Harlem, New York in the early 1920's and 1930's was the backdrop for an outpouring exploration of black identity through music, writing, poetry and social commentary. This period in history became known as the Harlem Renaissance. Ignited by a great migration from the rural South to the industrial North, the Harlem Renaissance celebrated unique aspects of African American culture and attracted audiences around the world. Author Wendy Hart examines the appeal of this era and the people who took part in it. James Weldon Johnson, Alain LeRoy Locke, Zora Neale Hurston, Bessie Smith, Aaron Douglas, Duke Ellington, Langston Hughes, Arna Bontemps,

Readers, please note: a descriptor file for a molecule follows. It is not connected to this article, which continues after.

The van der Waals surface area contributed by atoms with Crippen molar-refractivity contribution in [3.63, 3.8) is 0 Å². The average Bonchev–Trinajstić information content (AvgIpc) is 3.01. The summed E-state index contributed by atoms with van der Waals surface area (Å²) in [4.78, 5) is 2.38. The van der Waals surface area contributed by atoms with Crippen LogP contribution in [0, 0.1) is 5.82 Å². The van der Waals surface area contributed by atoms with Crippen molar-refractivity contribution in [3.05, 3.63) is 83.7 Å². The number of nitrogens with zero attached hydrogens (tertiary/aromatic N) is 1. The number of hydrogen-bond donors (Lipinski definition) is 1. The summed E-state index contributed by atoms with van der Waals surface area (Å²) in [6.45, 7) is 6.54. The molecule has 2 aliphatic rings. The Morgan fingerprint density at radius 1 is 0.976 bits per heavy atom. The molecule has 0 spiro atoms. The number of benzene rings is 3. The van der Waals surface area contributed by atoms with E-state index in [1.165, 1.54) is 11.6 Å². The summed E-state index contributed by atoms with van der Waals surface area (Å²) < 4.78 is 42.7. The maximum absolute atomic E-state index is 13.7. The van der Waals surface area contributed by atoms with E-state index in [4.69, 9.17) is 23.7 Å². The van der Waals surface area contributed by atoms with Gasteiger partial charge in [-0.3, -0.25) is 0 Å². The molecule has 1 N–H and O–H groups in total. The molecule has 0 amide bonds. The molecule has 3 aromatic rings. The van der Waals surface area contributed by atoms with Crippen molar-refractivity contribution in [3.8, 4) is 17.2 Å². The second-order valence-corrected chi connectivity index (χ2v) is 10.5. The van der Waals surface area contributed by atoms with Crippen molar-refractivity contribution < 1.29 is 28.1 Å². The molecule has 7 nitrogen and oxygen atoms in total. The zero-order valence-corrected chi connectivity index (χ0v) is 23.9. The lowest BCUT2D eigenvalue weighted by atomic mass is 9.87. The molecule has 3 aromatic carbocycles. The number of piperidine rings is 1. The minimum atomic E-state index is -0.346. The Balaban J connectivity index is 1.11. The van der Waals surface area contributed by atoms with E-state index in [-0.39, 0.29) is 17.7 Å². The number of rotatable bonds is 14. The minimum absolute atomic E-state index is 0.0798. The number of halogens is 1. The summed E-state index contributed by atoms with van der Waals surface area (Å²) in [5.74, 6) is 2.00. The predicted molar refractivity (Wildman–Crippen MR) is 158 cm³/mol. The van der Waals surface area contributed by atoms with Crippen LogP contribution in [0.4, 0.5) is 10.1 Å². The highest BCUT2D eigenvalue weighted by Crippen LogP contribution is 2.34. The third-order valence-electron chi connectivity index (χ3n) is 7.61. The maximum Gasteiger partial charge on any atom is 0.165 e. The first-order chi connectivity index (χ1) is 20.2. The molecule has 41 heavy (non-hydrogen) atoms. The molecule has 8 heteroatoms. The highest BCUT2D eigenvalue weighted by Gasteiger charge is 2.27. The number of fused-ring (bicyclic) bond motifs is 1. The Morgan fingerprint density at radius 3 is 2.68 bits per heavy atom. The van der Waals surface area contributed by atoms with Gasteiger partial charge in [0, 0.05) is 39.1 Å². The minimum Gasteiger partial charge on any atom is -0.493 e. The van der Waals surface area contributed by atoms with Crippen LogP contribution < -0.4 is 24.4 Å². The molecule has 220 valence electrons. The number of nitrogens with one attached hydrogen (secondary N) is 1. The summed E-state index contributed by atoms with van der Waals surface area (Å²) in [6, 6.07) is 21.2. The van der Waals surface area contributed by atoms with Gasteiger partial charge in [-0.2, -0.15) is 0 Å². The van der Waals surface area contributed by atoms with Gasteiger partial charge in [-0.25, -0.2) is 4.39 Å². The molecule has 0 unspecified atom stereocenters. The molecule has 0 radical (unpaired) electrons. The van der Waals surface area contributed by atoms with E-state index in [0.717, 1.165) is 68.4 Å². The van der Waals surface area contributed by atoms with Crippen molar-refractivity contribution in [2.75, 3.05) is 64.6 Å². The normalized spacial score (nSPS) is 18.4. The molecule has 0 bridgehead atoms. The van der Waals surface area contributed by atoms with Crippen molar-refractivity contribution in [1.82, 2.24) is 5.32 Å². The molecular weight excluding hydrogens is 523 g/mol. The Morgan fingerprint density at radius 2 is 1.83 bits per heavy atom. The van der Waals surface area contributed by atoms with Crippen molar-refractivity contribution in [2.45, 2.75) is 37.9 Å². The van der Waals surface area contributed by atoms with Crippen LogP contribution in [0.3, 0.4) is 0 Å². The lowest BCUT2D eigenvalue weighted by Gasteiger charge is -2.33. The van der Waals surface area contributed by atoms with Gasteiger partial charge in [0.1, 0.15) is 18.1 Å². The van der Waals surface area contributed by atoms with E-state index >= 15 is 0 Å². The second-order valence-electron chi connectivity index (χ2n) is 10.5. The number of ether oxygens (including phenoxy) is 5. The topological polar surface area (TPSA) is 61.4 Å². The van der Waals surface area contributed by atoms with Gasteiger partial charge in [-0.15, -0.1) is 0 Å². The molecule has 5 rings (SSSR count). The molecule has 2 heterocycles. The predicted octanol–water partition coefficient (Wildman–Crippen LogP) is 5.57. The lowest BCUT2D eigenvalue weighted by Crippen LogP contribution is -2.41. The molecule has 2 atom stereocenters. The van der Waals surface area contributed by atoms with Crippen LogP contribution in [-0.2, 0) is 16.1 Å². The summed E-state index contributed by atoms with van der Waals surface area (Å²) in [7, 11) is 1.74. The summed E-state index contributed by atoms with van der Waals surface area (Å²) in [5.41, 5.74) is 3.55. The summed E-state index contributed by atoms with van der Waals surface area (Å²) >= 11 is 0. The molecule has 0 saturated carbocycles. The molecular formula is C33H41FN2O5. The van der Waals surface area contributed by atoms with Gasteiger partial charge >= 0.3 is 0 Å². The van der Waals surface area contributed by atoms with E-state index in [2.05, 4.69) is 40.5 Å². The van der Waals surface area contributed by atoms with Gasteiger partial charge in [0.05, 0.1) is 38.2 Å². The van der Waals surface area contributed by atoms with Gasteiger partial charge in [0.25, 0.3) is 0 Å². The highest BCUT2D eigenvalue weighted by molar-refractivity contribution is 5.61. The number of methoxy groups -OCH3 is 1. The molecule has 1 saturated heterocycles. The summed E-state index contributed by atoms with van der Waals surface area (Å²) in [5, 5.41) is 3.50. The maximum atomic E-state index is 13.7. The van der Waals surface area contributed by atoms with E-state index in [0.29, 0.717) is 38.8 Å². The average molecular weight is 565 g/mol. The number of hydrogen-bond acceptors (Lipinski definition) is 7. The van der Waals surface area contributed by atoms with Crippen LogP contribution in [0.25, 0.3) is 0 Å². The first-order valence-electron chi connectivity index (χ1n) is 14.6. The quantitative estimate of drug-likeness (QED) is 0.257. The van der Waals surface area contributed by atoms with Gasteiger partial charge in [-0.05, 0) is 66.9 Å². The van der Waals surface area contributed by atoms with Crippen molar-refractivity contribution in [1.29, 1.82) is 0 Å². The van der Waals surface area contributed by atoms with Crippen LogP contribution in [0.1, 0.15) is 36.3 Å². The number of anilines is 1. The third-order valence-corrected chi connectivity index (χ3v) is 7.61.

Countee Cullen, and Josephine Baker are profiled.